“Pulchritude” is an unusual word: it’s an ugly-sounding word that actually means “beauty.” Which makes it the ideal word for Amy Globus’ “Electric Sheep,” a video installation that might best be described as an underwater octopus ballet. Most people don’t think of octopi as particularly beautiful, but Globus’ unusual piece finds a haunting, alien loveliness where it’s least expected.
“Electric Sheep” was originally part of Future Noir, a group exhibit held in New York in 2004 and inspired by set designs from the movies Blade Runner and Tron. Globus’ work takes its title from the novel Do Androids Dream of Electric Sheep? by Philip K. Dick. The book imagines a future where man-made androids illegally pose as true humans, presenting the question of what unique qualities make us human. “Electric Sheep,” by contrast, directs our gaze to the undeniably inhuman, challenging the viewer to find common ground.
The film depicts a pair of square tanks, connected by a narrow tube, against a black background. Inside the tanks swims a lone octopus—drifting slowly across the bottom, propelling itself forcefully through the tube, and languidly unfurling its tentacles into dark, empty water. Sound like a boring nature documentary? It’s much more than that.
In the background, “Wrecking Ball” by Emmylou Harris plays softly. “I’ll wear something pretty,” the singer promises—a comment on our very human preoccupation with beauty. The music is fuzzy and distorted, as though heard from under water, and the wistful and melancholy tune is drowned out from time to time by the squeaks and thuds of the octopus’ flesh hitting the glass. The constant hum of static in the background, and the random clicks and chirps, create a feeling of distance and isolation, like a transmission from outer space. The plain black background enhances the eerie mood, playing on the octopus’ grotesque and alien appearance; you almost expect to see a tiny spaceship drift into the frame, helpless prey for the lurking, tentacled monster.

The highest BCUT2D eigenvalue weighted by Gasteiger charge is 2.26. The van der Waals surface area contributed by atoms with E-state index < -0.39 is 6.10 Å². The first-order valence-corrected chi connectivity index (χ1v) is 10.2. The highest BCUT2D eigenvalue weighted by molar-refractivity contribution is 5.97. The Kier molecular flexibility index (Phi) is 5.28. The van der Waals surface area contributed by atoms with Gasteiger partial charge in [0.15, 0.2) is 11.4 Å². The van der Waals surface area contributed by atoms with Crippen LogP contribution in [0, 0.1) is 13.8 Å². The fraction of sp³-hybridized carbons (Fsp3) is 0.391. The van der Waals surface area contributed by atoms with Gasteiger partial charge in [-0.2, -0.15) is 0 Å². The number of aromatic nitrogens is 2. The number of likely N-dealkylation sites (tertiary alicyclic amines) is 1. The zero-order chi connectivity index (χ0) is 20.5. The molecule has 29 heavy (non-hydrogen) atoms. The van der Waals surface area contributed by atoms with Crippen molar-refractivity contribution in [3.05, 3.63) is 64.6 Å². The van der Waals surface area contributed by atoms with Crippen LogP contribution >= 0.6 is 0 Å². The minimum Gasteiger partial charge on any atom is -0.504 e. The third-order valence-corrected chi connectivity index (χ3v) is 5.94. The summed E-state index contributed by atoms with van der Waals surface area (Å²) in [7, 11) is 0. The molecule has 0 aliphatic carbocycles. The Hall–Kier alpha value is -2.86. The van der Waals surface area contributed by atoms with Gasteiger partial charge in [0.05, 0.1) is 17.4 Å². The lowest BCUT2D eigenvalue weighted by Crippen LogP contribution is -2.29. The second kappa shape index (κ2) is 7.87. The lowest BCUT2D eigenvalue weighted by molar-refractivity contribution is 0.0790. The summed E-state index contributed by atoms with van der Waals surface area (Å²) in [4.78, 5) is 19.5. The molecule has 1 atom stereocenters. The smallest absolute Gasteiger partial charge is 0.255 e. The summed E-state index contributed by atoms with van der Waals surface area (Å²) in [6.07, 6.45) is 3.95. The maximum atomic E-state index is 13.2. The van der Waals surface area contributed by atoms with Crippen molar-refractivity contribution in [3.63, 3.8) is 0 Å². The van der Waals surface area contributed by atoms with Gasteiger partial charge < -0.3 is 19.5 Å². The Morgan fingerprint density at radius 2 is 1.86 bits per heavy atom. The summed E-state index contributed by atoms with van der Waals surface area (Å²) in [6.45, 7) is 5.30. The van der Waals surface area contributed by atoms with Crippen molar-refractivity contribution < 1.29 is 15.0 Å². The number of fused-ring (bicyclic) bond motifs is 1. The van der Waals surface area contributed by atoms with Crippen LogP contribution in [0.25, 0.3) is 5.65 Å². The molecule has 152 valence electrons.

Is the octopus ugly? Well, yes. Close-ups of its golden-white body and hundreds of suckers inching along the glass are disturbing and visually intriguing. The glass tubes function like a corset, forcing the octopus’ flesh into an unnatural, geometric form; there’s a visceral sensation of relief when the creature’s body explodes from the constricting tube, its long limbs curling out like party streamers. And there are some funny moments, as when the octopus plops heavily into the water, displacing a miniature tidal wave into the adjoining tank.
But there’s an unexpected beauty in the octopus’ graceful movements, too. Whether it’s coyly curling a single tentacle in a come-hither gesture, or thrashing its limbs inside a curving, corkscrewed tube, its strength and power are apparent. It’s easy to make a face and dismiss the octopus as monstrous and repulsive, but to do so is to miss an opportunity to experience true pulchritude.